The first thing that needs saying about Free State of Jones is that, as history, it’s hooey that very nearly makes Braveheart look watertight. In reality, its hero Newton Knight was a slave-owner and bigamist whose motives were far less clear-cut than those presented here. In the race to follow Steve McQueen’s 12 Years a Slave, Hollywood has snatched up another striking Civil War tale and hurriedly repurposed it into a format the industry (and perhaps the audience) better understands: the old-timey star vehicle centred on a Caucasian saviour figure – a literal white Knight.
This Newt (Matthew McConaughey) is a beardily humble Confederate medic who deserts his post in late 1862 in order to bury a nephew shot on the battlefield in their native Jones County, Mississippi. Once there, he establishes himself as a protector and educator of those women, children and slaves being preyed upon by Government tax collectors. There follow plentiful, sporadically involving Robin Hood adventures in which Newt trains the locals up to guard their corn, the powers-that-be seize said corn, only for our merry band of outlaws to take the corn back at gunpoint.
Just as we’re settling into this altogether simplistic reading of history, a jolting “85 years later” card yanks us into a Harper Lee-like courtroom drama involving one of Knight’s descendants, accused of breaching segregation laws. You might see this great leap forwards as a sign of ambition on co-writer/director Gary Ross’s part, a desire to tell The Whole American Story while underlining how little has changed in the way the state treats its citizens. Yet it also smacks of behind-the-scenes panic: that the filmmakers sensed having Matt McConaughey running about a forest bears scant relation to contemporary race-relations.
Either way, it’s typical of a film that at every juncture strains to give us more than McQueen’s film did: more drama, more extras, more production design, more bodies hanging from trees, and many more ways to lionise its protagonist, including a most convivial mid-film hog roast. (More catering!) There are points when Free State of Jones stands still and allows us to feel those trace elements of history in its bones, the past running along its spine: a few scenes between McConaughey and escaped slave Mahershala Ali, the implied attempts of housegirl Gugu Mbatha-Raw to keep her master at arm’s length.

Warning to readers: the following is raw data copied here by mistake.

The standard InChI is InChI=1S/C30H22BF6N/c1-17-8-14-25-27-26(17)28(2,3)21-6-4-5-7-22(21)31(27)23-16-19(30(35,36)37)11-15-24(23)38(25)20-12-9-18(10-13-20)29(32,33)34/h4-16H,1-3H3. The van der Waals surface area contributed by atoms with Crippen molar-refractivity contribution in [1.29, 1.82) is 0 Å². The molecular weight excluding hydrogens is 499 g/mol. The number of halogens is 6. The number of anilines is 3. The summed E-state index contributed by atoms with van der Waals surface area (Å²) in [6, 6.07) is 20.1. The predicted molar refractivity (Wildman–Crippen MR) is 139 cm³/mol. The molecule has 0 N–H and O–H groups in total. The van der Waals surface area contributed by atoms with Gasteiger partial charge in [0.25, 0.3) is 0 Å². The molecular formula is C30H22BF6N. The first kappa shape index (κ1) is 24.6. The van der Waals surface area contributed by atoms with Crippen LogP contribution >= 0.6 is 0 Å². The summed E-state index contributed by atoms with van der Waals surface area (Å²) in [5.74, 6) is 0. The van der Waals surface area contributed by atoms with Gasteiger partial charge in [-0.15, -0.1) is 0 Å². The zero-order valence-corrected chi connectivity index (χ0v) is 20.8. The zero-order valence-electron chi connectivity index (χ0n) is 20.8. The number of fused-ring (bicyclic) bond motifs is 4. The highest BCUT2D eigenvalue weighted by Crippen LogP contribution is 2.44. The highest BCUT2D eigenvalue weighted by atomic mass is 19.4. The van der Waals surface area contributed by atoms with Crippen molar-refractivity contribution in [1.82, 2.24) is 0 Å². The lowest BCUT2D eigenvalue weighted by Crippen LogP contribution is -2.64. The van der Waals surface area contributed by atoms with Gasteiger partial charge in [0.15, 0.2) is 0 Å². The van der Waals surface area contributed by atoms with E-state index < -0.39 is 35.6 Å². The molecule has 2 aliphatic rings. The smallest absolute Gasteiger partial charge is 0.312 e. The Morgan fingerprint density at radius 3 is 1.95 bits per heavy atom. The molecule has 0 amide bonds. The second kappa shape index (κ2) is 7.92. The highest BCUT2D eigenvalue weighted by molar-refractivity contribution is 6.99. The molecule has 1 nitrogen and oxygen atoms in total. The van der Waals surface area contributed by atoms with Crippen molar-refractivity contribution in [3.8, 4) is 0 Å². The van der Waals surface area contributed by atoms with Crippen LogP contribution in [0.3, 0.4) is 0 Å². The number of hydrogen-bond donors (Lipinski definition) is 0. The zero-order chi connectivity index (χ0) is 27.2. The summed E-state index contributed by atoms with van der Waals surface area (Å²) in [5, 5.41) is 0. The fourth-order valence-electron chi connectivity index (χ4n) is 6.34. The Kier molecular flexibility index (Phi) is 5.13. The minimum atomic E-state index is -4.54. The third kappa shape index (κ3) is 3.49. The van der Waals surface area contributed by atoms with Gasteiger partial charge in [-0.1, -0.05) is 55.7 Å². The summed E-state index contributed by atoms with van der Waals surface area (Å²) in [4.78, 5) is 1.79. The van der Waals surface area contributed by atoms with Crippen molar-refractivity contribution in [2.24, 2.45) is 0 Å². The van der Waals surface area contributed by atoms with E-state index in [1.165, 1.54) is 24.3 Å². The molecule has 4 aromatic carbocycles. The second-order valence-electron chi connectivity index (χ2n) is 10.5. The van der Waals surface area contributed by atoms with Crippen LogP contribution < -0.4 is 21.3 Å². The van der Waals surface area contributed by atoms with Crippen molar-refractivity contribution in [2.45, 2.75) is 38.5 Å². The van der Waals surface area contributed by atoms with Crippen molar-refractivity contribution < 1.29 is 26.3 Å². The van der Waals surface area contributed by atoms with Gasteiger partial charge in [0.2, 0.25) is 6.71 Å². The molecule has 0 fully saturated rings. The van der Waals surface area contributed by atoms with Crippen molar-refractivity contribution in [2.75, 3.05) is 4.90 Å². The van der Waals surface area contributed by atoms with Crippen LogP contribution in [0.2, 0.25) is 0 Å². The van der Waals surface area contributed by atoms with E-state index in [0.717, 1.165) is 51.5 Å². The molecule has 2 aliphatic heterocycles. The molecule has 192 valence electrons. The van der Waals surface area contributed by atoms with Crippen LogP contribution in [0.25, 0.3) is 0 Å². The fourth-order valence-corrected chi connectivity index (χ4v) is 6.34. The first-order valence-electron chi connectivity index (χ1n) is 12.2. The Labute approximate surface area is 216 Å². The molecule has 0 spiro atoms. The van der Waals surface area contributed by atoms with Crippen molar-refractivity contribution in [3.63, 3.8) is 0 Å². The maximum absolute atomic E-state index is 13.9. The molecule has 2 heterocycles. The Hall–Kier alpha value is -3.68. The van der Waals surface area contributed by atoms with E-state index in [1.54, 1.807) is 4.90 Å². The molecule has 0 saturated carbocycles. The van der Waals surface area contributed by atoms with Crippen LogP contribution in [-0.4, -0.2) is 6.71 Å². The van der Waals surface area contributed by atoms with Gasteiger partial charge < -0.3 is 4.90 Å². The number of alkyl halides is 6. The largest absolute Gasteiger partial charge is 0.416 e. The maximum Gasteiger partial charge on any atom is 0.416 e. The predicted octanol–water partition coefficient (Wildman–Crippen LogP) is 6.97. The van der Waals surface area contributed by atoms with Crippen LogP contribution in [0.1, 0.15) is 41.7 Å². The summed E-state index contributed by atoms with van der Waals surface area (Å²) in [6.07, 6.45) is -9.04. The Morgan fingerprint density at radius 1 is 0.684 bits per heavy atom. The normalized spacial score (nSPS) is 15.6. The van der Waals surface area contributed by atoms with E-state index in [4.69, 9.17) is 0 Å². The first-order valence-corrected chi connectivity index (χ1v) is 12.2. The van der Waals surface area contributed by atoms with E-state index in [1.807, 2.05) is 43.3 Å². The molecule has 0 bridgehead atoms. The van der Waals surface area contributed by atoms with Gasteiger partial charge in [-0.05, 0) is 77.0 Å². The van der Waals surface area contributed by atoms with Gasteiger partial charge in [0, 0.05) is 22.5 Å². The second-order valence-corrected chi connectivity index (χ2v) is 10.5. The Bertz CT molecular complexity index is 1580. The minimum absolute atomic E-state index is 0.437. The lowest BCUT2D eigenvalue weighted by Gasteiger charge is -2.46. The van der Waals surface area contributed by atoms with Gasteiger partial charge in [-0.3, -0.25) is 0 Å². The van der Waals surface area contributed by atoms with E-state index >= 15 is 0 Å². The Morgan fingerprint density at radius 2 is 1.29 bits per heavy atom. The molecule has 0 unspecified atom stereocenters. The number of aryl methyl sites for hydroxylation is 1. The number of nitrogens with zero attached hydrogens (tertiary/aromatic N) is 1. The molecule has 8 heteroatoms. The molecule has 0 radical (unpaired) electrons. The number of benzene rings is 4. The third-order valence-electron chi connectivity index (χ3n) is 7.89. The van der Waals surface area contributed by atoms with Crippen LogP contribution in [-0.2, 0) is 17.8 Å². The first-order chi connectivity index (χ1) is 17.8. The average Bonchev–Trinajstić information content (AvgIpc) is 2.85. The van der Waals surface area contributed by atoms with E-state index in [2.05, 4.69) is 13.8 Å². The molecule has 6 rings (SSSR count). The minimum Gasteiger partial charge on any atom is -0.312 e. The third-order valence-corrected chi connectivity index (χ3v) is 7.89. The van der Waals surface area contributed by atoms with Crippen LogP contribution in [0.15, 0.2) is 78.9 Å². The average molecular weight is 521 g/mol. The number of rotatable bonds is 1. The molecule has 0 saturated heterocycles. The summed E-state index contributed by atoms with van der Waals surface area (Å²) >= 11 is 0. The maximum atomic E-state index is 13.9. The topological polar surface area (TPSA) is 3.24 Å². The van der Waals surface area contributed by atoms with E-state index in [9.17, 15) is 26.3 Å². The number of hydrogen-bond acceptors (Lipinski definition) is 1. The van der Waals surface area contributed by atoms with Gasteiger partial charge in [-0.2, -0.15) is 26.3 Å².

Yet as multiplex-bound awards bait, stillness and seriousness just aren’t in this film’s blood: Ross would rather contrive a mock-funeral ambush – pure spaghetti Western, complete with war widows leaping out of coffins to gun down their adversaries – where McQueen mournfully knew he had more than enough of our own dubious heritage to work and confront us with. Given this restlessness, the general sense of a film pulling in several directions simultaneously, it’s perhaps no wonder it can’t ever seem to get its own story quite right.
Ross presumably pitched Free State of Jones as another well-intentioned history lesson, inviting us to cheer this chiselled white dude as he came to look out for all those around him. On screen, though, you could be forgiven for seeing in Knight the origins of all those militia movement who’ve retreated to the wilds to take up arms against the State. Possibly a few bets were hedged in an attempt to appeal to bleeding hearts and the American heartlands alike, but the final product demands we turn a blind eye to its rampant gun fetishism. (More collateral damage!)
It wouldn’t be too hard to envision a version of this story with a younger Clint Eastwood or Mel Gibson in the lead role, and in both cases it would almost certainly have turned out more forceful than the tepid, overlong compromise we’ve ended up with. There is a danger with imposing the values of 2016 on the 1860s, and seeing the heroism we want to see there: this messy episode winds up saying far less about the past than it does about our present moment, one when it’s often unclear whether society’s coming good, or simply going to hell in a handcart.
Free State of Jones is now available on DVD and Blu-Ray through StudioCanal.